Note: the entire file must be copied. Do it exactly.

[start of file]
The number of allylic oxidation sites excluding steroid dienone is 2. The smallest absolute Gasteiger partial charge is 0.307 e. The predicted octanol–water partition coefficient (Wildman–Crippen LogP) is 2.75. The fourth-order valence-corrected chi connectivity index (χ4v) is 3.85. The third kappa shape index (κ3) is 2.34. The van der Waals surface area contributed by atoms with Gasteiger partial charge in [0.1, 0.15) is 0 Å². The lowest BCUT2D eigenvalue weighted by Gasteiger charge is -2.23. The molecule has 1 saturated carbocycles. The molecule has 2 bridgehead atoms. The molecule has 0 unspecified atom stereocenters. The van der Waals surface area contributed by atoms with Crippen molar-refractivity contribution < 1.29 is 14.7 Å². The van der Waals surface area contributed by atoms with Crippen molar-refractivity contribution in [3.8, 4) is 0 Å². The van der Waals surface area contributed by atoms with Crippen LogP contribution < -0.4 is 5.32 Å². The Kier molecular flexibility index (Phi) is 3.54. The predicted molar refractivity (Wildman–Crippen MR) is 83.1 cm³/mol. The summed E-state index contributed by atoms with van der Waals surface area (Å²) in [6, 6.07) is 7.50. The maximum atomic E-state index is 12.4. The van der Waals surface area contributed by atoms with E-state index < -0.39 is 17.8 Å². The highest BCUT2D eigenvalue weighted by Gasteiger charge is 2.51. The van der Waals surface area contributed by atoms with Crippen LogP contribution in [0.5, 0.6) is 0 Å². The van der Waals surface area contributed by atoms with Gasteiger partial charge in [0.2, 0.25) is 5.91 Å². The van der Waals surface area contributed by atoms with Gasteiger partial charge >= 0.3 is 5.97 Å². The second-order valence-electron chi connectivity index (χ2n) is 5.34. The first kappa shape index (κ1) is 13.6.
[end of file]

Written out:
The number of allylic oxidation sites excluding steroid dienone is 2. The smallest absolute Gasteiger partial charge is 0.307 e. The predicted octanol–water partition coefficient (Wildman–Crippen LogP) is 2.75. The fourth-order valence-corrected chi connectivity index (χ4v) is 3.85. The third kappa shape index (κ3) is 2.34. The van der Waals surface area contributed by atoms with Gasteiger partial charge in [0.1, 0.15) is 0 Å². The lowest BCUT2D eigenvalue weighted by Gasteiger charge is -2.23. The molecule has 1 saturated carbocycles. The molecule has 2 bridgehead atoms. The molecule has 0 unspecified atom stereocenters. The van der Waals surface area contributed by atoms with Crippen molar-refractivity contribution < 1.29 is 14.7 Å². The van der Waals surface area contributed by atoms with Crippen molar-refractivity contribution in [3.8, 4) is 0 Å². The van der Waals surface area contributed by atoms with Crippen LogP contribution < -0.4 is 5.32 Å². The Kier molecular flexibility index (Phi) is 3.54. The predicted molar refractivity (Wildman–Crippen MR) is 83.1 cm³/mol. The summed E-state index contributed by atoms with van der Waals surface area (Å²) in [6, 6.07) is 7.50. The maximum atomic E-state index is 12.4. The van der Waals surface area contributed by atoms with E-state index < -0.39 is 17.8 Å². The highest BCUT2D eigenvalue weighted by Gasteiger charge is 2.51. The van der Waals surface area contributed by atoms with Crippen LogP contribution in [0.5, 0.6) is 0 Å². The van der Waals surface area contributed by atoms with Gasteiger partial charge in [0.2, 0.25) is 5.91 Å². The van der Waals surface area contributed by atoms with Gasteiger partial charge >= 0.3 is 5.97 Å². The second-order valence-electron chi connectivity index (χ2n) is 5.34. The first kappa shape index (κ1) is 13.6.